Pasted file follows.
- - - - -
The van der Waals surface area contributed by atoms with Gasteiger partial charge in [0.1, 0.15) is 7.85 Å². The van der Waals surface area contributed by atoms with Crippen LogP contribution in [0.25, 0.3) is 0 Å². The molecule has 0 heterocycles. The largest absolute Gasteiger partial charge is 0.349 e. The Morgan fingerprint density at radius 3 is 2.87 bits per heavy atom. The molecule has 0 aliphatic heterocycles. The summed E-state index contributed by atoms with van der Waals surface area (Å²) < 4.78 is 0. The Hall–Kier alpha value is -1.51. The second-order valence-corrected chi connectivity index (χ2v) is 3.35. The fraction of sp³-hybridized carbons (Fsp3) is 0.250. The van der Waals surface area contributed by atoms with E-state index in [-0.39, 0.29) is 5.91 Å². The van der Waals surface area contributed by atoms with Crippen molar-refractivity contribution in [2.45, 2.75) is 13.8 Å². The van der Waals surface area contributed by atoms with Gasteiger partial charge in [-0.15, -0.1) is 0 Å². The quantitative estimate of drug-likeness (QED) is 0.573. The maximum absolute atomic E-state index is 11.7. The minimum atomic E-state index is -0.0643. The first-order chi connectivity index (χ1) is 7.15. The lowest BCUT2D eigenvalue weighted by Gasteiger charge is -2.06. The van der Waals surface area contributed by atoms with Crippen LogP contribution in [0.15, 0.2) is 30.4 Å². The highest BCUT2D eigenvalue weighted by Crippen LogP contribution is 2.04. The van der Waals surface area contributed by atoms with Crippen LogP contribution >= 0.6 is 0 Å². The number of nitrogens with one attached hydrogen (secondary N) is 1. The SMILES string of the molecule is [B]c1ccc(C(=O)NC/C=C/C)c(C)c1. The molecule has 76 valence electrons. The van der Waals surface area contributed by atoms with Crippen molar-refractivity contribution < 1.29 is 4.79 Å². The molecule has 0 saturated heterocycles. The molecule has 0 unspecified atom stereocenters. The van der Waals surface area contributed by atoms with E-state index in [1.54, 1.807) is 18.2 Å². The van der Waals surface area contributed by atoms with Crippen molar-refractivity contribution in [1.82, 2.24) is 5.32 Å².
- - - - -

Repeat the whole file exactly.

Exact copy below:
The van der Waals surface area contributed by atoms with Gasteiger partial charge in [0.1, 0.15) is 7.85 Å². The van der Waals surface area contributed by atoms with Crippen LogP contribution in [0.25, 0.3) is 0 Å². The molecule has 0 heterocycles. The largest absolute Gasteiger partial charge is 0.349 e. The Morgan fingerprint density at radius 3 is 2.87 bits per heavy atom. The molecule has 0 aliphatic heterocycles. The summed E-state index contributed by atoms with van der Waals surface area (Å²) < 4.78 is 0. The Hall–Kier alpha value is -1.51. The second-order valence-corrected chi connectivity index (χ2v) is 3.35. The fraction of sp³-hybridized carbons (Fsp3) is 0.250. The van der Waals surface area contributed by atoms with E-state index in [-0.39, 0.29) is 5.91 Å². The van der Waals surface area contributed by atoms with Crippen molar-refractivity contribution in [2.45, 2.75) is 13.8 Å². The van der Waals surface area contributed by atoms with Gasteiger partial charge in [-0.15, -0.1) is 0 Å². The quantitative estimate of drug-likeness (QED) is 0.573. The maximum absolute atomic E-state index is 11.7. The minimum atomic E-state index is -0.0643. The first-order chi connectivity index (χ1) is 7.15. The lowest BCUT2D eigenvalue weighted by Gasteiger charge is -2.06. The van der Waals surface area contributed by atoms with Crippen LogP contribution in [0.15, 0.2) is 30.4 Å². The highest BCUT2D eigenvalue weighted by Crippen LogP contribution is 2.04. The van der Waals surface area contributed by atoms with Crippen LogP contribution >= 0.6 is 0 Å². The number of nitrogens with one attached hydrogen (secondary N) is 1. The SMILES string of the molecule is [B]c1ccc(C(=O)NC/C=C/C)c(C)c1. The molecule has 76 valence electrons. The van der Waals surface area contributed by atoms with Crippen molar-refractivity contribution < 1.29 is 4.79 Å². The molecule has 0 saturated heterocycles. The molecule has 0 unspecified atom stereocenters. The van der Waals surface area contributed by atoms with E-state index in [1.54, 1.807) is 18.2 Å². The van der Waals surface area contributed by atoms with Crippen molar-refractivity contribution in [1.82, 2.24) is 5.32 Å².